About Abbaye aux Dames
Founded around 1062 by William the Conqueror and his wife Matilda of Flanders, the Abbaye aux Dames in Caen (also known as the Abbey of Sainte-Trinité – the Holy Trinity Abbey) is a former Benedictine convent, built on a similarly grand scale to the Abbaye aux Hommes (the Abbey of Saint-Étienne). It was highly renowned from the 11th century up until the French Revolution, and is considered a masterpiece of Norman Romanesque art.
History of Abbaye aux Dames
Built between 1060-1080, the abbey was consecrated on 18 June 1066, and is a fine example of Norman architecture. Its interior contains a host of details, including an impressive crypt with barrel vaults supported by 16 close-ranked columns, and an 18th-century convent with French-style garden. Queen Matilda died in 1083, and was buried in the choir under a slab of black marble.
The abbey’s original spires were destroyed in the Hundred Years’ War, and replaced by less striking balustrades in the early 18th century. The French Revolution later saw the nuns dispersed and the abbey suppressed.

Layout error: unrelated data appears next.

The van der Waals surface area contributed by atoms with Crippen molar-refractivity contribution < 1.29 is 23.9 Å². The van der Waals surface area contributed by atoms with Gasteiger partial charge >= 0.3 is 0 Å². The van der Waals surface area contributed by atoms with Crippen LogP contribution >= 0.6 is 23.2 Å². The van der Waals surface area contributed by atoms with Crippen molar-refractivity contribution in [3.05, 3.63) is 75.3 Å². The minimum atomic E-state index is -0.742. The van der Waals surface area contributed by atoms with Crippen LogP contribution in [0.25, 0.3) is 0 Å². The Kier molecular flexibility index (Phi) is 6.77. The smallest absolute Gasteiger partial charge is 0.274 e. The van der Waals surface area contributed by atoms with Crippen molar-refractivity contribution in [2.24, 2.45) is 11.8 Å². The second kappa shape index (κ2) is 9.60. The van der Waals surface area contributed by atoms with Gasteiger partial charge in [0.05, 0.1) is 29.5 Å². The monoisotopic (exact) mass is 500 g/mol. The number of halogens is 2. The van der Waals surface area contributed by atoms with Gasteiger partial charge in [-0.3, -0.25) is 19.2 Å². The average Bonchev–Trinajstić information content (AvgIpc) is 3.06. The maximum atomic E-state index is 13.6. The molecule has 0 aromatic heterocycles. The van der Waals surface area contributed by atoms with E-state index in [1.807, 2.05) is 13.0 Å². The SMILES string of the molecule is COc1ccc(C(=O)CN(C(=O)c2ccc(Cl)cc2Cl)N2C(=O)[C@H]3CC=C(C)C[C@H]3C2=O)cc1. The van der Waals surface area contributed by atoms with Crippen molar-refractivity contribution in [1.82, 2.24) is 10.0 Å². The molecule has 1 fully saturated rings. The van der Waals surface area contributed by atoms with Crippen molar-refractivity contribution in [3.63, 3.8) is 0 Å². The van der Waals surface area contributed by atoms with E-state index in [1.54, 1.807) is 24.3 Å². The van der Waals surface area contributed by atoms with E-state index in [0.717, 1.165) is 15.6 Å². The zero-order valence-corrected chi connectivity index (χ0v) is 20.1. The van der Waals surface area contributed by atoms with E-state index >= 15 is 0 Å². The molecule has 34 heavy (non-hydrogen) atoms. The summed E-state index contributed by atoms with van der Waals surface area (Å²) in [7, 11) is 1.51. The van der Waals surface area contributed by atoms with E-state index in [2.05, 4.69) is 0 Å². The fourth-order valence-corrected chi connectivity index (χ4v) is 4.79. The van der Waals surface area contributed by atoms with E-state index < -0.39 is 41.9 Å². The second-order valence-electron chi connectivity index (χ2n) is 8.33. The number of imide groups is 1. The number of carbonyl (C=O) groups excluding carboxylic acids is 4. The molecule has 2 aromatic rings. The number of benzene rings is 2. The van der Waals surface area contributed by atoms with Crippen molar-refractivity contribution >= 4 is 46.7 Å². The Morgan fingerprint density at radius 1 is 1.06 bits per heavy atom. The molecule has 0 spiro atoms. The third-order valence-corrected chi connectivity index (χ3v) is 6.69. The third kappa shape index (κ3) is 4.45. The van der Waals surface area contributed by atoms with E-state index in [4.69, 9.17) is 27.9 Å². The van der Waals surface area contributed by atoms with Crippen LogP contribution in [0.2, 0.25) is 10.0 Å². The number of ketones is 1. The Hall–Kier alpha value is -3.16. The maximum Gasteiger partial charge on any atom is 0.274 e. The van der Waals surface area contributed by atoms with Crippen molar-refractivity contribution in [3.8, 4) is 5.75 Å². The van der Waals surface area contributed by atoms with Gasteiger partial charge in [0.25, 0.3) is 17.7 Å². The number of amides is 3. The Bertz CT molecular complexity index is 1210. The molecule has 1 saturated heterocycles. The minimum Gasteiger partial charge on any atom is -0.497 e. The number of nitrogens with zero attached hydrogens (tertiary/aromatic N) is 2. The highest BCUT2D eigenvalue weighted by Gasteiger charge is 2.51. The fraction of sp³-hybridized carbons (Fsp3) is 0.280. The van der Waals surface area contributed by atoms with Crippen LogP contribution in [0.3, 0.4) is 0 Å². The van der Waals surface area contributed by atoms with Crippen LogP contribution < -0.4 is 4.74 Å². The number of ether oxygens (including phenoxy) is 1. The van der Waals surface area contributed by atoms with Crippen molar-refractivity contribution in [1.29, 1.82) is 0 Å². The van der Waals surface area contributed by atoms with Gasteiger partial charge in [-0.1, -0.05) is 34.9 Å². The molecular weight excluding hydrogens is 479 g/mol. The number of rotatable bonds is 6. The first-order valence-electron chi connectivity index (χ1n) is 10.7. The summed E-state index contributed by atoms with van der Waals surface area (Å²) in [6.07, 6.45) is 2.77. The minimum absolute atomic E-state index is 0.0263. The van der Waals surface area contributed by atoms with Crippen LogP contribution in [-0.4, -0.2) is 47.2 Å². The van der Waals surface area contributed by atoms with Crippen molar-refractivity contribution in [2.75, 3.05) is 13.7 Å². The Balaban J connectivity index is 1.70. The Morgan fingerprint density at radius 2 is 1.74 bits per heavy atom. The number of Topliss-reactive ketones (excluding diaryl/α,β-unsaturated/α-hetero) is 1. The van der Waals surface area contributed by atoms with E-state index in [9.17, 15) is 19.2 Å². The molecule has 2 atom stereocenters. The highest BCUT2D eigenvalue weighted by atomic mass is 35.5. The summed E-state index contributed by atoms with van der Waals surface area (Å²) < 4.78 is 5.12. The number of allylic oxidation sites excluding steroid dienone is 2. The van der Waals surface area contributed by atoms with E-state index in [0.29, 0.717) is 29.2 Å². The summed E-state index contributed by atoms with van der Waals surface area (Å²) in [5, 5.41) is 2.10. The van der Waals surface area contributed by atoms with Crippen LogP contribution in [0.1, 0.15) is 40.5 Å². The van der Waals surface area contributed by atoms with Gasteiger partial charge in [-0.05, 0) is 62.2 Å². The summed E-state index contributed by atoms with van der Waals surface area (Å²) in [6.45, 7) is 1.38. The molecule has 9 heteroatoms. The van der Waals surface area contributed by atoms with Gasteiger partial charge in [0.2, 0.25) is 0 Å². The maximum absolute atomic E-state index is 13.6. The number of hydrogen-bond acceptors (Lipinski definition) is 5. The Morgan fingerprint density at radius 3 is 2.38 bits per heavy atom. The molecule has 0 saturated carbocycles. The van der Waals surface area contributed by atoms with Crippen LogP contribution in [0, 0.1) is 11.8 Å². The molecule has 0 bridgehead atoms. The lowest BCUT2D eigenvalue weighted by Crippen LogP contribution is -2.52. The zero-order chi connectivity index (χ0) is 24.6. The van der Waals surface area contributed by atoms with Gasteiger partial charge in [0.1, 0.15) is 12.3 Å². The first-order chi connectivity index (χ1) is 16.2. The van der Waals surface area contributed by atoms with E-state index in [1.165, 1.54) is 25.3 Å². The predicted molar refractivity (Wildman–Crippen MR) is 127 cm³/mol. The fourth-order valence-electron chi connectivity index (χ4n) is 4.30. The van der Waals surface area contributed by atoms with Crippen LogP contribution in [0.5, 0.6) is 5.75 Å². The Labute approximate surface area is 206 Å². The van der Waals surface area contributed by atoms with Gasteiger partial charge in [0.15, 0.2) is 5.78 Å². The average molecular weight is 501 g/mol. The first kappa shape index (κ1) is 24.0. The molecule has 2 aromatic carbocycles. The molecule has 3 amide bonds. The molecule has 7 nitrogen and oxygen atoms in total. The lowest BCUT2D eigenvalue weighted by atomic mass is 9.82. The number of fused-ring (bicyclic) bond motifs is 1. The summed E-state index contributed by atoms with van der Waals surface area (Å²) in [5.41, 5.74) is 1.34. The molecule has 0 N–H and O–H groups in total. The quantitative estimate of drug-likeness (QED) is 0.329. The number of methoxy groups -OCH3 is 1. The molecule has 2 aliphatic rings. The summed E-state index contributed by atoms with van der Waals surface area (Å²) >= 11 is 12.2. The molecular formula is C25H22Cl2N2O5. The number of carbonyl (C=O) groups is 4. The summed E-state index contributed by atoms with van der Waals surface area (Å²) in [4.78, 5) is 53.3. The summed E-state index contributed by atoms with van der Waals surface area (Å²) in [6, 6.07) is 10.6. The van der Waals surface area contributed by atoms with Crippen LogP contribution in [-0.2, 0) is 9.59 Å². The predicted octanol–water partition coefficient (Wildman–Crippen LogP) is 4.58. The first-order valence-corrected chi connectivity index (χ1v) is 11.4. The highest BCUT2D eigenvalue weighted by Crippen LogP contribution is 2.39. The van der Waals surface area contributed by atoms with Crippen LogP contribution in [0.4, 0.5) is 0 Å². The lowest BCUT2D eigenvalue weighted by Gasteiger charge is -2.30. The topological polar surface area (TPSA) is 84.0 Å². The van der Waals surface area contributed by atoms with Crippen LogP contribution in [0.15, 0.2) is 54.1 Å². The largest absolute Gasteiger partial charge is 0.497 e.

In 1823, Caen’s town council decided to transfer the ancient Hôtel-Dieu to the former monastic premises for use as a hospital. The canonesses regular, who had assumed responsibility for the hospital from the two abbeys during the 14th century, established themselves there, operating until 1908 when the facility was given to the Hospice Saint-Louis for use as a nursing home.
Abbaye aux Dames today
Despite losing its original spires, the abbey remains hugely impressive, and its 18th century convent buildings are now home to the Lower Normandy Regional offices. Restoration last occurred in the late 20th century, and today the Abbaye aux Dames is a must-see attraction in Caen.
The abbey hosts free (pre-booked) guided tours every day (at 2:30pm and 4pm) in both French and English, lasting 1 hour 15 minutes, and is wheelchair accessible.
Getting to Abbaye aux Dames
Abbaye aux Dames is located on Place Reine Mathilde in Caen, less than 1 mile east of Caen Castle. This part of Caen is easy and enjoyable to walk around. A public bike-sharing service station is just outside the abbey.
From its picturesque abbeys to its powerful castle, the French city of Caen and its surrounding area brims with impressive sites, thanks in part to its most famous resident, William the Conqueror. Here are 6 historic sites connected to this medieval king.